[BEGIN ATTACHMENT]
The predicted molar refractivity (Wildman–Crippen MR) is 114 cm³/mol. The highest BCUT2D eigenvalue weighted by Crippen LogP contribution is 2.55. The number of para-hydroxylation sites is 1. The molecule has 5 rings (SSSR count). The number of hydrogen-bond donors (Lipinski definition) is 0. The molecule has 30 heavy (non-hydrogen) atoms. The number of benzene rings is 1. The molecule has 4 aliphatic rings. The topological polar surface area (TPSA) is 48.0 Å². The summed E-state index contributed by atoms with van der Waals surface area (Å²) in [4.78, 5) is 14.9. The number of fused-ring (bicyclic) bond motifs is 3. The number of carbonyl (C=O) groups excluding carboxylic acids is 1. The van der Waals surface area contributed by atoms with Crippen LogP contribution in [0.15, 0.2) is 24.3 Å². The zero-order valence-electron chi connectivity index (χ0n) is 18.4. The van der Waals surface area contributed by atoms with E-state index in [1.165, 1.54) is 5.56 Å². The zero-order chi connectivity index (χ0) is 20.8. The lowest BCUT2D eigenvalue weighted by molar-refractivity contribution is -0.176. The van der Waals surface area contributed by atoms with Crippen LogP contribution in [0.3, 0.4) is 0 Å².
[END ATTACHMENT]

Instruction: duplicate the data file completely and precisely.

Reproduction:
The predicted molar refractivity (Wildman–Crippen MR) is 114 cm³/mol. The highest BCUT2D eigenvalue weighted by Crippen LogP contribution is 2.55. The number of para-hydroxylation sites is 1. The molecule has 5 rings (SSSR count). The number of hydrogen-bond donors (Lipinski definition) is 0. The molecule has 30 heavy (non-hydrogen) atoms. The number of benzene rings is 1. The molecule has 4 aliphatic rings. The topological polar surface area (TPSA) is 48.0 Å². The summed E-state index contributed by atoms with van der Waals surface area (Å²) in [4.78, 5) is 14.9. The number of fused-ring (bicyclic) bond motifs is 3. The number of carbonyl (C=O) groups excluding carboxylic acids is 1. The van der Waals surface area contributed by atoms with Crippen LogP contribution in [0.15, 0.2) is 24.3 Å². The zero-order valence-electron chi connectivity index (χ0n) is 18.4. The van der Waals surface area contributed by atoms with E-state index in [1.165, 1.54) is 5.56 Å². The zero-order chi connectivity index (χ0) is 20.8. The lowest BCUT2D eigenvalue weighted by molar-refractivity contribution is -0.176. The van der Waals surface area contributed by atoms with Crippen LogP contribution in [0.3, 0.4) is 0 Å².